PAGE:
How to Keep Gratitude Journaling from Totally Sucking

Image by Kranich17 from Pixabay

You don’t have to look very far to find the benefits of gratitude journaling — stress reduction, for example. But if you don’t approach it the right way, then keeping this kind of journal can start to feel more like a chore than a tool to relax and appreciate. And if that happens, then the odds of you tossing the habit into the trash are pretty high.

So from my own experience, here’s what I recommend you do to make gratitude journaling way more fun and easy to stick with.

1. Explore variety.
One of the reasons social media is so popular is that it can offer lots of different types of content. You can get links to text-based pieces, short little blurbs, comics, photos, videos, and so on. So don’t limit yourself. If you choose a digital platform to do your journaling on, or even if you just take more of a scrapbook approach, then you can pull all of these things together and create posts that will be more interesting to you in the future. You won’t get stuck in a rut of always doing the same thing with the journal, and making an entry subsequently will feel more novel each time you go to do it.

2. Skip the scheduler.
If you get a kick out of being able to do something for 6 minutes and 3 seconds every Wednesday at exactly 6:00 p.m., that’s fine. Some people do really well with this type of structure. But I personally find that an anytime, anywhere approach works better specifically for gratitude journaling, given the intent. It lets you create an entry right when your ideas and feelings are fresh and more genuine, and the flexibility can help the journaling process feel more spontaneous and natural.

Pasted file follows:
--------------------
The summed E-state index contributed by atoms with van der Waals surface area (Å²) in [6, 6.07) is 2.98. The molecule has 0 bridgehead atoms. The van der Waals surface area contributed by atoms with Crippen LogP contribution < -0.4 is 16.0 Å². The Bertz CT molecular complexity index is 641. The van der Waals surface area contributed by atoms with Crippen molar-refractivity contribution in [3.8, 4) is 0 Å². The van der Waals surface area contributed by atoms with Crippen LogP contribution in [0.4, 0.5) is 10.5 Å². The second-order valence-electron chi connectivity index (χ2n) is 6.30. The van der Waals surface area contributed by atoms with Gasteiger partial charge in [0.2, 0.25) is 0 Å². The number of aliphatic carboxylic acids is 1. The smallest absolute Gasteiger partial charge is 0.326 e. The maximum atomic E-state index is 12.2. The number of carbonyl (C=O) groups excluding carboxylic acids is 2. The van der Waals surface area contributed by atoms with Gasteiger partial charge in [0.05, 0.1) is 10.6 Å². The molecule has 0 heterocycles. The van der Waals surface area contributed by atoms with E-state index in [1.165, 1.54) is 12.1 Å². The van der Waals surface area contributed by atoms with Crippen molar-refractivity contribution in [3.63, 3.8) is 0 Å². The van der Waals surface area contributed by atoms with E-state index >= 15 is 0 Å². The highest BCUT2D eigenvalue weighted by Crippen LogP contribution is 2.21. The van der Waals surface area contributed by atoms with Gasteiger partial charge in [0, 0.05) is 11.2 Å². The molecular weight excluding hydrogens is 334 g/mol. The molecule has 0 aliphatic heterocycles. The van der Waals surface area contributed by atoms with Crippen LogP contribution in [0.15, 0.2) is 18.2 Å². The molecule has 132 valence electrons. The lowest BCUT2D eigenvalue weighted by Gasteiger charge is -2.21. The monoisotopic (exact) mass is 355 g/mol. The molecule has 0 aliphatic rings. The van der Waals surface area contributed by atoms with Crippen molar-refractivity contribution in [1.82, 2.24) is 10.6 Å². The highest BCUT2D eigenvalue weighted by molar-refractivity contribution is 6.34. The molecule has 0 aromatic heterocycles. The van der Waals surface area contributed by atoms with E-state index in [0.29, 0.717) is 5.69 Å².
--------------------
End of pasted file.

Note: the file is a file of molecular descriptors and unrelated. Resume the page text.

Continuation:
3. Share your entries.
You don’t have to share everything, and you can set the limit on how personal you go. But when you share your gratitude journal in person or online, it creates the potential for it to become interactive. People can leave feedback on what you experienced or thought, and you can have amazingly deep discussions that help you strengthen your sense of who you are. You might even inspire someone or get them through something.

4. Incorporate “you”.
Me? I like unicorns and Yoda. (OK, I’m borderline obsessed.) I also like felt-tip and liquid ink pens, Chipotle chicken bowls, and Stephen Colbert monologues. Find ways to bring everything that screams “you” into your journaling process. (Hint: These things are usually things you’re grateful for!) Maybe pick…

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